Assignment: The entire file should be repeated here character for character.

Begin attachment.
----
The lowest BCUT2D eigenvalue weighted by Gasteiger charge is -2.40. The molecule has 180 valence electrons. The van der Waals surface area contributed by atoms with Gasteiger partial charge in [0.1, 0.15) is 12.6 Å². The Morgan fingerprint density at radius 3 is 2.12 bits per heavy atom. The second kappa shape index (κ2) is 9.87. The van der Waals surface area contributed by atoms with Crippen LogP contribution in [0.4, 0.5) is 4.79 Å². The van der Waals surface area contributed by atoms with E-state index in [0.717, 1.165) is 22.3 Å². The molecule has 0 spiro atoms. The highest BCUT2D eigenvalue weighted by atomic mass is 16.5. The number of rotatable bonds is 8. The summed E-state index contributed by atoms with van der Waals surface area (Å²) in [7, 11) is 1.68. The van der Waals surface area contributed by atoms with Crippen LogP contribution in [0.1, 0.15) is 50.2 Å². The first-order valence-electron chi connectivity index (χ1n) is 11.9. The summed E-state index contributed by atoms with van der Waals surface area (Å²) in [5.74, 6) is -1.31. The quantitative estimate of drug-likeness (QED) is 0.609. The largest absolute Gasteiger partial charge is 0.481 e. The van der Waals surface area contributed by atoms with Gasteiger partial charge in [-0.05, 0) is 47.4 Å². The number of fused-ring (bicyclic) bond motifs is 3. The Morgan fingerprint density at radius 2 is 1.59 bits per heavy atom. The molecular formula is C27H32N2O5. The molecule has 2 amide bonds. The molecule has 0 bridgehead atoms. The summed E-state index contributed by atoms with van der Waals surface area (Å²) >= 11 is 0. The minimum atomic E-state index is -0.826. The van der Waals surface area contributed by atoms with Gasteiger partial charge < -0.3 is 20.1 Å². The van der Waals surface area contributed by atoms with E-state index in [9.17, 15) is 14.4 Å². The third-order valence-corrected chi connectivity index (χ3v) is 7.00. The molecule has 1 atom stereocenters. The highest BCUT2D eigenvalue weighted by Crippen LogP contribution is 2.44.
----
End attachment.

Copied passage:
The lowest BCUT2D eigenvalue weighted by Gasteiger charge is -2.40. The molecule has 180 valence electrons. The van der Waals surface area contributed by atoms with Gasteiger partial charge in [0.1, 0.15) is 12.6 Å². The Morgan fingerprint density at radius 3 is 2.12 bits per heavy atom. The second kappa shape index (κ2) is 9.87. The van der Waals surface area contributed by atoms with Crippen LogP contribution in [0.4, 0.5) is 4.79 Å². The van der Waals surface area contributed by atoms with E-state index in [0.717, 1.165) is 22.3 Å². The molecule has 0 spiro atoms. The highest BCUT2D eigenvalue weighted by atomic mass is 16.5. The number of rotatable bonds is 8. The summed E-state index contributed by atoms with van der Waals surface area (Å²) in [7, 11) is 1.68. The van der Waals surface area contributed by atoms with Crippen LogP contribution in [0.1, 0.15) is 50.2 Å². The first-order valence-electron chi connectivity index (χ1n) is 11.9. The summed E-state index contributed by atoms with van der Waals surface area (Å²) in [5.74, 6) is -1.31. The quantitative estimate of drug-likeness (QED) is 0.609. The largest absolute Gasteiger partial charge is 0.481 e. The van der Waals surface area contributed by atoms with Gasteiger partial charge in [-0.05, 0) is 47.4 Å². The number of fused-ring (bicyclic) bond motifs is 3. The Morgan fingerprint density at radius 2 is 1.59 bits per heavy atom. The molecular formula is C27H32N2O5. The molecule has 2 amide bonds. The molecule has 0 bridgehead atoms. The summed E-state index contributed by atoms with van der Waals surface area (Å²) >= 11 is 0. The minimum atomic E-state index is -0.826. The van der Waals surface area contributed by atoms with Gasteiger partial charge < -0.3 is 20.1 Å². The van der Waals surface area contributed by atoms with E-state index in [9.17, 15) is 14.4 Å². The third-order valence-corrected chi connectivity index (χ3v) is 7.00. The molecule has 1 atom stereocenters. The highest BCUT2D eigenvalue weighted by Crippen LogP contribution is 2.44.